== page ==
: On 25 Aug 1997 17:10:27 -0400, "poole-allair"I'd have to agree, but in general California employers are becoming increasingly wary of giving out anything more than employment dates and confirming employment. There has been liability imposed for giving "good references" when the employer knew of "bad" information, and there was been liability imposed when it was found that an "improper" motive caused negative informaion to be communicated, even though the prospective employer did not decide on that basis. See Hashimoto v Dalton (Us Ct. of Appeals, 9th Cir.) 97 CDOS 5295 (Case#95-1582795-15960). Many employers feel it is safer to avoid an argument about whether the information was "communicated in good faith" by not giving the information. More specifically there is no statutory law, nor case law, requiring that an employer restrict information to dates and fact of employment, but many lawyers in California are advising their clients to stick to only that information.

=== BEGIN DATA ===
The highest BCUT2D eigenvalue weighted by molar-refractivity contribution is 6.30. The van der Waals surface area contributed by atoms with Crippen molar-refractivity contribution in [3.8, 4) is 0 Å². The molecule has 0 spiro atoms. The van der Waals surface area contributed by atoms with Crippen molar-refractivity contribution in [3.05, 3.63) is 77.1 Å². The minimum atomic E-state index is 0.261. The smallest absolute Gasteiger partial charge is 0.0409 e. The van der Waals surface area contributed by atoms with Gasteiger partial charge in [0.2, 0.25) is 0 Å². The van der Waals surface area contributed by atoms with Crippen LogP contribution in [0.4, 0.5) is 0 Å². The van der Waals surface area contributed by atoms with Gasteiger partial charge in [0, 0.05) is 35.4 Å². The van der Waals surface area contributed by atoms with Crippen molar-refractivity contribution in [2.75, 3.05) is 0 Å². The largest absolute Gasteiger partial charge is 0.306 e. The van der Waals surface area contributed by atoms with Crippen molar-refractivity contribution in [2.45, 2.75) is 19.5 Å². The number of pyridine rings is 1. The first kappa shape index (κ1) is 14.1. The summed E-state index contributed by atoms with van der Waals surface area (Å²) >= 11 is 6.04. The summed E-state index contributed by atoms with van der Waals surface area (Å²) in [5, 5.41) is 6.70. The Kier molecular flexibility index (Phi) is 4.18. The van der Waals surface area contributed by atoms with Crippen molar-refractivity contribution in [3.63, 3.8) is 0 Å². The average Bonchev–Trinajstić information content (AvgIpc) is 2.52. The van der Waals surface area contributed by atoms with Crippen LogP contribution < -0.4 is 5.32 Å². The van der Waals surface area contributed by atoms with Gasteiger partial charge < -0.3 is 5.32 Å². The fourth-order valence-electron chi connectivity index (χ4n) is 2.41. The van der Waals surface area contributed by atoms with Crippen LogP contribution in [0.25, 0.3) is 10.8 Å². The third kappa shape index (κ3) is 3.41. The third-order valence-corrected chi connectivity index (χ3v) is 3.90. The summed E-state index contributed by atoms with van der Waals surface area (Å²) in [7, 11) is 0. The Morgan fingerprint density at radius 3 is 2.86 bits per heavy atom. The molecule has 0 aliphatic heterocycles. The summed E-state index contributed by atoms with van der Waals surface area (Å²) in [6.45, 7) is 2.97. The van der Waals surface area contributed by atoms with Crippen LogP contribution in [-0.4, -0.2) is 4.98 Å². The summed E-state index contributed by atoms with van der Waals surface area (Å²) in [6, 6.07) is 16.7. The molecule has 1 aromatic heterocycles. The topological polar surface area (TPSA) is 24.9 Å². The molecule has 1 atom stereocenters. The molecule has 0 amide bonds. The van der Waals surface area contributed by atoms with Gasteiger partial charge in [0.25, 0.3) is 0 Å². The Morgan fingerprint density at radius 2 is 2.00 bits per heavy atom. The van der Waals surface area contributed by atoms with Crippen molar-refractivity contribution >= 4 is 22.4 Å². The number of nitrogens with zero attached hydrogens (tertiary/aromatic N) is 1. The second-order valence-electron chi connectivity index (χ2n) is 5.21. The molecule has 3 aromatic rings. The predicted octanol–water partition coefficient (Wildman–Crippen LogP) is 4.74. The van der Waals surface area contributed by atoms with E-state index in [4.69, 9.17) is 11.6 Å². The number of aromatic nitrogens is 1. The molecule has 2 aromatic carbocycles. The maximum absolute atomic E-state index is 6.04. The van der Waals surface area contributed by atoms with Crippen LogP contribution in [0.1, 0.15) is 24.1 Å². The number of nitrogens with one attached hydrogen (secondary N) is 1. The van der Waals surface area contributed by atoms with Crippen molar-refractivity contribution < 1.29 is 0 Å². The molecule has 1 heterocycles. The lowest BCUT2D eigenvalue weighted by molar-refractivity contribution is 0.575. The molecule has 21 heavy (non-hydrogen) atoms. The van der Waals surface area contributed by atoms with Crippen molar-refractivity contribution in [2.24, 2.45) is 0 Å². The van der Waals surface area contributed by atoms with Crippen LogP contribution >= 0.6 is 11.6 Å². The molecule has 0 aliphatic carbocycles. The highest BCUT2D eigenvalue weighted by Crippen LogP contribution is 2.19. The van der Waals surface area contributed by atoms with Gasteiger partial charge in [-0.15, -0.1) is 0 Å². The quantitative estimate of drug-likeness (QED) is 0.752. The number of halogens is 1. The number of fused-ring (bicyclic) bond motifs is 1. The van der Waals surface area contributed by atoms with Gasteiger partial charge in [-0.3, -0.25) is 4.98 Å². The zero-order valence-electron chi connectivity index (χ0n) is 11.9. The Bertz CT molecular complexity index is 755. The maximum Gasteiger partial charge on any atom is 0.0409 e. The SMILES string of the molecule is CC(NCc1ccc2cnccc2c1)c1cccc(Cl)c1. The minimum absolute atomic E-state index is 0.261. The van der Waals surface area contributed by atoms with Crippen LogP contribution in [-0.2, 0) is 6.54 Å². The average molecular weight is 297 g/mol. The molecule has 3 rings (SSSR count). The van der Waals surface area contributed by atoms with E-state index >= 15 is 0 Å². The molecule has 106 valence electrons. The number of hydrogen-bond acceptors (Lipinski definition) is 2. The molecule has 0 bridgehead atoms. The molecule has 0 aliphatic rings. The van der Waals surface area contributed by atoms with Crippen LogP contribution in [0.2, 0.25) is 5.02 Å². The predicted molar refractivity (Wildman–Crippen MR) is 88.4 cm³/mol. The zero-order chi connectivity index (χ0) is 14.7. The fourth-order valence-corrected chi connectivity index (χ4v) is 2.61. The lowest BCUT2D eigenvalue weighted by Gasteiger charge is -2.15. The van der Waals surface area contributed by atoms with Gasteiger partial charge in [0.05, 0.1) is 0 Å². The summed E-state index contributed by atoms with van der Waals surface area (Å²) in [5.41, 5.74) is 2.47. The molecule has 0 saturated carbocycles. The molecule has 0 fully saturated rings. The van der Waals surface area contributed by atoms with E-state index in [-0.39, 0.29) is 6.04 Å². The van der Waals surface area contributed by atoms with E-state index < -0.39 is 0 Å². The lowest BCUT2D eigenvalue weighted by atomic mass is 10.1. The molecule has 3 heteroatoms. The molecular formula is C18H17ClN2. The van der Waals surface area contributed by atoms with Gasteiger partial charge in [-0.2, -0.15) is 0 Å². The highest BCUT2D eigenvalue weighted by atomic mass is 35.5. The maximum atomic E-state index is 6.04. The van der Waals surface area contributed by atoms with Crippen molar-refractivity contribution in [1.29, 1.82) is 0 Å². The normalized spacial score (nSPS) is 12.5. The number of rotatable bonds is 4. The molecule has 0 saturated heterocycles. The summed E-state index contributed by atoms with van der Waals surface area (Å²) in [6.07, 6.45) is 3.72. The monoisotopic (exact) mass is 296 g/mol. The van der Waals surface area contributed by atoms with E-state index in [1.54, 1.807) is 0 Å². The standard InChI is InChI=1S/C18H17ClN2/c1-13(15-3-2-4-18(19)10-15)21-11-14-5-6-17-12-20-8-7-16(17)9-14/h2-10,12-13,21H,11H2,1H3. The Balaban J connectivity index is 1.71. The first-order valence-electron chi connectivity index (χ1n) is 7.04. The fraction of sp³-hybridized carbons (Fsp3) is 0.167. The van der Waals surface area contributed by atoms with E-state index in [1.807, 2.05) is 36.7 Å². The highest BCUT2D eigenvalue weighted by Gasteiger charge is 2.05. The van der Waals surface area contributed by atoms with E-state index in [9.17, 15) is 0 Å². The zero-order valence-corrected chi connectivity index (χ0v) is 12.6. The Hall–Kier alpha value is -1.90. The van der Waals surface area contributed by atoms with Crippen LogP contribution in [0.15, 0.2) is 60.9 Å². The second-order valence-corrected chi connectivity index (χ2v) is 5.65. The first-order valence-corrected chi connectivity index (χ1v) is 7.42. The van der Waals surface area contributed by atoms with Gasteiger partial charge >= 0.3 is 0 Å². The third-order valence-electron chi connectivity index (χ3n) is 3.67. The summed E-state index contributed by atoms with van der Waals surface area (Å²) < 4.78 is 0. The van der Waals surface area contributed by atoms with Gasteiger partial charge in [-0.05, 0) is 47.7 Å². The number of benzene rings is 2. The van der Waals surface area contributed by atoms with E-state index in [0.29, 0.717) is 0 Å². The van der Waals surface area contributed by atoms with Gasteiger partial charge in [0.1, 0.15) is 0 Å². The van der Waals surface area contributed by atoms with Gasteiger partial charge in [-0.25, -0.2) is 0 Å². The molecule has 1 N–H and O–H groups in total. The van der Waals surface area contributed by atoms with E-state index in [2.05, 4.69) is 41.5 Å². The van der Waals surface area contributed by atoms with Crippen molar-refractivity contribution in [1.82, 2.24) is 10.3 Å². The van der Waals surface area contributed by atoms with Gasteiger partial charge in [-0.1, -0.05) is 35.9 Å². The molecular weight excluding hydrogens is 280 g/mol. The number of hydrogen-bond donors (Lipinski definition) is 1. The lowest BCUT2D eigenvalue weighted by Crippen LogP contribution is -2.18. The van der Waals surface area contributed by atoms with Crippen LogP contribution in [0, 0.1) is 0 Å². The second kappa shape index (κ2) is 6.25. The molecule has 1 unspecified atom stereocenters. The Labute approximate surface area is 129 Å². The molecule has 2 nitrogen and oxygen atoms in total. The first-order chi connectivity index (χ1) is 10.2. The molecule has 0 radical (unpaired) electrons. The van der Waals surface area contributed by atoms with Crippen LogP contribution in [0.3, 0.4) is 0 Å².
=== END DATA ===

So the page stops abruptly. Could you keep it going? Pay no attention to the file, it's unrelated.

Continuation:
wrote: : >My understanding,at least in California, is that by law, an employer can : >only furnish employment dates and confirm that the person was indeed : >employed by the firm. Any "extemporaneous" comments, especially negative : >are prohibited. In misc.legal Hilary B. Miller, Esq. wrote: : That's completely incorrect. Quite to the contrary, California has a : statutory qualified privilege for untrue statements that are : communicated in good faith in connection with employment references.
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Be true to your own principles, and hold to them, else complain not when the world runs contrary.
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Copyright © 1998, Diane Blackman